Dentistry during pandemic

Wednesday, April 29, 2020
 | 
Chris Woodward (OneNewsNow.com)

dentist office dental careWhile some states and cities are reopening various establishments, people may still have to wait to see a dentist.

"Because of COVID-19, all dental offices in the country have been called to be closed, except for emergency purposes," says William Griffin, DDS, vice president for dental ministries with Christian Medical and Dental Associations.

What classifies as an emergency is somewhat a matter of opinion from both a patient and provider standpoint, but Dr. Griffin says typical dental emergencies might fall into three categories: Pain, swelling, or perhaps a broken tooth.

"Of these three -- swelling -- is the one most likely to need to be addressed, because swelling can indicate infection, which should be treated at least with an antibiotic," the dentist continues. "With respect to pain, the biggest question is is that pain provoked or unprovoked?"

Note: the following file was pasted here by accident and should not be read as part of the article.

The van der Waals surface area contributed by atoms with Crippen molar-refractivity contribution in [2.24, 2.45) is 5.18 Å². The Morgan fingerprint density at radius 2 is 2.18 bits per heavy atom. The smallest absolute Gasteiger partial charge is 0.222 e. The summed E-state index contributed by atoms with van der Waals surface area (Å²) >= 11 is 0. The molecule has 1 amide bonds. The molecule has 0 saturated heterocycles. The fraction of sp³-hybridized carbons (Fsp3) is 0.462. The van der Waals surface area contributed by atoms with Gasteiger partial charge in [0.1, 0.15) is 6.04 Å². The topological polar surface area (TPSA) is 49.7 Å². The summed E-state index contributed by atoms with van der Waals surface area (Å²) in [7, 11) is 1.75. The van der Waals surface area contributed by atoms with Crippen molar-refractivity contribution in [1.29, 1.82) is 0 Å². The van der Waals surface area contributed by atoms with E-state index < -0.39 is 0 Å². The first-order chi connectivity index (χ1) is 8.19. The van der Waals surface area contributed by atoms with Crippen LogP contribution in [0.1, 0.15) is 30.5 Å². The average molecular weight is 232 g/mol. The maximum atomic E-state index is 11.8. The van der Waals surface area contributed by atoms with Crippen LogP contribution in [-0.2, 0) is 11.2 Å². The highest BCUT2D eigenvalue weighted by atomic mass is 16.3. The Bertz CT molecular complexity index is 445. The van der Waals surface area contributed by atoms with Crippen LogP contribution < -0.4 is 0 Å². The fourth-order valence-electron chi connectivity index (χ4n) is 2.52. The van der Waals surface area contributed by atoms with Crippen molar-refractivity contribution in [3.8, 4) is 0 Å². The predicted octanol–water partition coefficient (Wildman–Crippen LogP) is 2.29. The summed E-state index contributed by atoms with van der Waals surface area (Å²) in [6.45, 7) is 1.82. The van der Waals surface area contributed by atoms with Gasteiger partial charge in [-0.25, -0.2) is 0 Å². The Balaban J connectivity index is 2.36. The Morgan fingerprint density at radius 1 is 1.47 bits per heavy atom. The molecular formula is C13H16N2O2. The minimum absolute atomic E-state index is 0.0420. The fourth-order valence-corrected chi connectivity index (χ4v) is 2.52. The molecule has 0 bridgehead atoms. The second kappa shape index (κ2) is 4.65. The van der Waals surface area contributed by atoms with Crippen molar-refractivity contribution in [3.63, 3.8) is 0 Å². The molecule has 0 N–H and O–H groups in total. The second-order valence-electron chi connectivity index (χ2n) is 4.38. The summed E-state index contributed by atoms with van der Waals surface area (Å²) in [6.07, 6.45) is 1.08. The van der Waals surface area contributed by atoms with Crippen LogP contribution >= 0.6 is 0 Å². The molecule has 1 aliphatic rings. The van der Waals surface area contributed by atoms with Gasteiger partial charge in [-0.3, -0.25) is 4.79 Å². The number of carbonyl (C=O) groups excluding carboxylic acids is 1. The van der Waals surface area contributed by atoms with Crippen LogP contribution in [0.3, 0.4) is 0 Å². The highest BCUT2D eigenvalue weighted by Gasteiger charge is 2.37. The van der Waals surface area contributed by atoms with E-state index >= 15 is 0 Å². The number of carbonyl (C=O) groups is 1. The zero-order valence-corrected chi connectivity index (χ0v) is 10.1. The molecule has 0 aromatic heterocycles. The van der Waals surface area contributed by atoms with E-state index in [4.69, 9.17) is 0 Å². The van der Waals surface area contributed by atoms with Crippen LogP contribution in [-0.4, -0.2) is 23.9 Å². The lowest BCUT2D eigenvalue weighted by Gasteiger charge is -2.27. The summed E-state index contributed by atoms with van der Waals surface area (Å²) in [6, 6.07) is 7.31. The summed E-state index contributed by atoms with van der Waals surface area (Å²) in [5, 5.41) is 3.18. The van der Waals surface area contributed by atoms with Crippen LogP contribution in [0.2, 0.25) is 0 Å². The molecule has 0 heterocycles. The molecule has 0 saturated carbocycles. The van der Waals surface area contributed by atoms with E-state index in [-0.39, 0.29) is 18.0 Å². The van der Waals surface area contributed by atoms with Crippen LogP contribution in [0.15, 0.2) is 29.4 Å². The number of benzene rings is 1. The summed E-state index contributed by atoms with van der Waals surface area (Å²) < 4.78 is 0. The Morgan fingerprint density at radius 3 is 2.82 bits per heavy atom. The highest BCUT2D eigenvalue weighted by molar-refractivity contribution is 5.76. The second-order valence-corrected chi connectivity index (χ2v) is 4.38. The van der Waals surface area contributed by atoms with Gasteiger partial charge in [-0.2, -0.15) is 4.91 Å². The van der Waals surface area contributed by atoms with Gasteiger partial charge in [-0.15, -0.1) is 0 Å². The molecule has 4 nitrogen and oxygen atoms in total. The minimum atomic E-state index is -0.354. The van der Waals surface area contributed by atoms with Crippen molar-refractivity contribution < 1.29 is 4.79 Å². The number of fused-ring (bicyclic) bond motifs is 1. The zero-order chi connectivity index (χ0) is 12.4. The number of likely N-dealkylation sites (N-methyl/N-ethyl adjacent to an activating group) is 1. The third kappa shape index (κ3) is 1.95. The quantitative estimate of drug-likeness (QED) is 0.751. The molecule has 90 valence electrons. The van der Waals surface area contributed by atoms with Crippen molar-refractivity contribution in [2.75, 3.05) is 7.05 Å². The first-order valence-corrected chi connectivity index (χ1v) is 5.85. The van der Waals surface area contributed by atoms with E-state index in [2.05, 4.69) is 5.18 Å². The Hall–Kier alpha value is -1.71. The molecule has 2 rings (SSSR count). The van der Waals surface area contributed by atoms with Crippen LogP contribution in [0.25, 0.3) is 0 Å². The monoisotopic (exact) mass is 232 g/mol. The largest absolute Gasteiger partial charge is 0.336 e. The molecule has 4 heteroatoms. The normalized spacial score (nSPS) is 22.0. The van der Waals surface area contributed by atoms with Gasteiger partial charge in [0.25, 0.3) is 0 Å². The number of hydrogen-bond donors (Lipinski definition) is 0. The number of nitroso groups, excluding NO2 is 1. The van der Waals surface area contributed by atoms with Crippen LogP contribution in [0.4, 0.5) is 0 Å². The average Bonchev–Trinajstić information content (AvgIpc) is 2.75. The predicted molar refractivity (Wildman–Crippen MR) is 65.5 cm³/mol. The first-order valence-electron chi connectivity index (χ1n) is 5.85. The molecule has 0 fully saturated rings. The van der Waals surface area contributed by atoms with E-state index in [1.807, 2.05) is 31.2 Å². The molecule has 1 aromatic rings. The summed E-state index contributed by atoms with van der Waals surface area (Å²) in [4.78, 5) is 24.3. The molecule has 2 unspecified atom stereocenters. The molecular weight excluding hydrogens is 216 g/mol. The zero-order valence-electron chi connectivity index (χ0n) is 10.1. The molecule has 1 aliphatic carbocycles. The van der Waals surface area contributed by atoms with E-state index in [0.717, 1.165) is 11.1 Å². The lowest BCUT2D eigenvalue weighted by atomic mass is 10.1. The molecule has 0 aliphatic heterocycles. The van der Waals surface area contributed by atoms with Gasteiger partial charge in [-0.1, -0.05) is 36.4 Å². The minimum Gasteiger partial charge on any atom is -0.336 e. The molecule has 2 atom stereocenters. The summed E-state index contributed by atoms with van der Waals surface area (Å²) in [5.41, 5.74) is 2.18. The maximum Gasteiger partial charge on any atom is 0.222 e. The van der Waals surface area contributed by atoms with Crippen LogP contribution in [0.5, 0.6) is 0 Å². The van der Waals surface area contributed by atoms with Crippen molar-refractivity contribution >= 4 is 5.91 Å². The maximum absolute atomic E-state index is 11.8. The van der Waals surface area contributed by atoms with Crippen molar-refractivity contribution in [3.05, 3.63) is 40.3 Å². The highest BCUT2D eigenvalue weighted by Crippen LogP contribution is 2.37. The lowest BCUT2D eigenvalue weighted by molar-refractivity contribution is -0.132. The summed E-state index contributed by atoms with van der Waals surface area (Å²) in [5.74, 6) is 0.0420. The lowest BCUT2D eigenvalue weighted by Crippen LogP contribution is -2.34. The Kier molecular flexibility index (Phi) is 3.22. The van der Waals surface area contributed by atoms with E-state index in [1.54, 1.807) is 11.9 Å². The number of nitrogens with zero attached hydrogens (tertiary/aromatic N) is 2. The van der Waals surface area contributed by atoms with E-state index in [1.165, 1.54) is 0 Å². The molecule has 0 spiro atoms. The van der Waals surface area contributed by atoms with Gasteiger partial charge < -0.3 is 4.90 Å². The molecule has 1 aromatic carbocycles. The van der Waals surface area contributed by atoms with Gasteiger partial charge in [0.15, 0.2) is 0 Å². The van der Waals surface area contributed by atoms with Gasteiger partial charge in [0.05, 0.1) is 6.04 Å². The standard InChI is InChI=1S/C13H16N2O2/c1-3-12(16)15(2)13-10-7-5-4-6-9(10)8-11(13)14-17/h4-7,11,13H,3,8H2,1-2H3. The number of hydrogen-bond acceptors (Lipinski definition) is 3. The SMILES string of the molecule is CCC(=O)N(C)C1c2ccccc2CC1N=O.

In other words, is it just sensitivity to hot or cold, or is it a throbbing that might keep a person awake at night? According to Dr. Griffin, the unprovoked pain is the one that needs to be evaluated right away, as it can often be a sign of an abscessed tooth.

Griffin

"With respect to a broken tooth, if it's just a broken tooth that's a bit sharp to the tongue, that's the type of thing that is not a real dire emergency that can probably wait until offices reopen," adds Dr. Griffin. "But if that broken tooth is accompanied by pain of the unprovoked variety, then that is the kind of situation that should be evaluated right away."

If a patient has what he or she thinks might be a dental emergency in need of immediate evaluation, Dr. Griffin urges that patient to contact a dentist, as most cases can be discussed over the phone and perhaps dealt with temporarily by a prescription.

"But if the patient does need to be seen," he adds, "the dentist can make that decision, and they can arrange an appropriate time."

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